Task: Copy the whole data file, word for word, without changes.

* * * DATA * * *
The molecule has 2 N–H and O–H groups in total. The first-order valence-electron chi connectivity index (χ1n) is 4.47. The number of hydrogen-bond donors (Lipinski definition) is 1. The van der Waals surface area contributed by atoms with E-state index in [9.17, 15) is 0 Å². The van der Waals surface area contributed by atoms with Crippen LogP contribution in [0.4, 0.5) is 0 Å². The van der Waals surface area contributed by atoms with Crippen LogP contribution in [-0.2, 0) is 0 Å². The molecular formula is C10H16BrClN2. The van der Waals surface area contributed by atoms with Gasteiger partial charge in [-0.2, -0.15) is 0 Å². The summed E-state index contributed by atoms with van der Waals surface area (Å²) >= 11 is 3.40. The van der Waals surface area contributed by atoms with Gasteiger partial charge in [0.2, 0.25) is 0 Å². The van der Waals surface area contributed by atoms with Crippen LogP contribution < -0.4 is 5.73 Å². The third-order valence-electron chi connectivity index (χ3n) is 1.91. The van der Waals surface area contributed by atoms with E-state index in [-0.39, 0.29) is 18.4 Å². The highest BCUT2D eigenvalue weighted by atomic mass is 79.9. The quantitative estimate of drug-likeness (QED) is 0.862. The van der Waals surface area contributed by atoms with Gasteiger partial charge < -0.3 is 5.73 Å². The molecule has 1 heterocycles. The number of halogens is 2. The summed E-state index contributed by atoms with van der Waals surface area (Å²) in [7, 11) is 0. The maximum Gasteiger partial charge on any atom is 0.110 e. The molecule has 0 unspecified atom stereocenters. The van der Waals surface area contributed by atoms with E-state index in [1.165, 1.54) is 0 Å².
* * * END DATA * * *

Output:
The molecule has 2 N–H and O–H groups in total. The first-order valence-electron chi connectivity index (χ1n) is 4.47. The number of hydrogen-bond donors (Lipinski definition) is 1. The van der Waals surface area contributed by atoms with E-state index in [9.17, 15) is 0 Å². The van der Waals surface area contributed by atoms with Crippen LogP contribution in [0.4, 0.5) is 0 Å². The van der Waals surface area contributed by atoms with Crippen LogP contribution in [-0.2, 0) is 0 Å². The molecular formula is C10H16BrClN2. The van der Waals surface area contributed by atoms with Gasteiger partial charge in [-0.2, -0.15) is 0 Å². The summed E-state index contributed by atoms with van der Waals surface area (Å²) >= 11 is 3.40. The van der Waals surface area contributed by atoms with Gasteiger partial charge in [0.2, 0.25) is 0 Å². The van der Waals surface area contributed by atoms with Crippen LogP contribution < -0.4 is 5.73 Å². The third-order valence-electron chi connectivity index (χ3n) is 1.91. The van der Waals surface area contributed by atoms with E-state index in [-0.39, 0.29) is 18.4 Å². The highest BCUT2D eigenvalue weighted by atomic mass is 79.9. The quantitative estimate of drug-likeness (QED) is 0.862. The van der Waals surface area contributed by atoms with Gasteiger partial charge < -0.3 is 5.73 Å². The molecule has 1 heterocycles. The number of halogens is 2. The summed E-state index contributed by atoms with van der Waals surface area (Å²) in [7, 11) is 0. The maximum Gasteiger partial charge on any atom is 0.110 e. The molecule has 0 unspecified atom stereocenters. The van der Waals surface area contributed by atoms with E-state index in [1.165, 1.54) is 0 Å².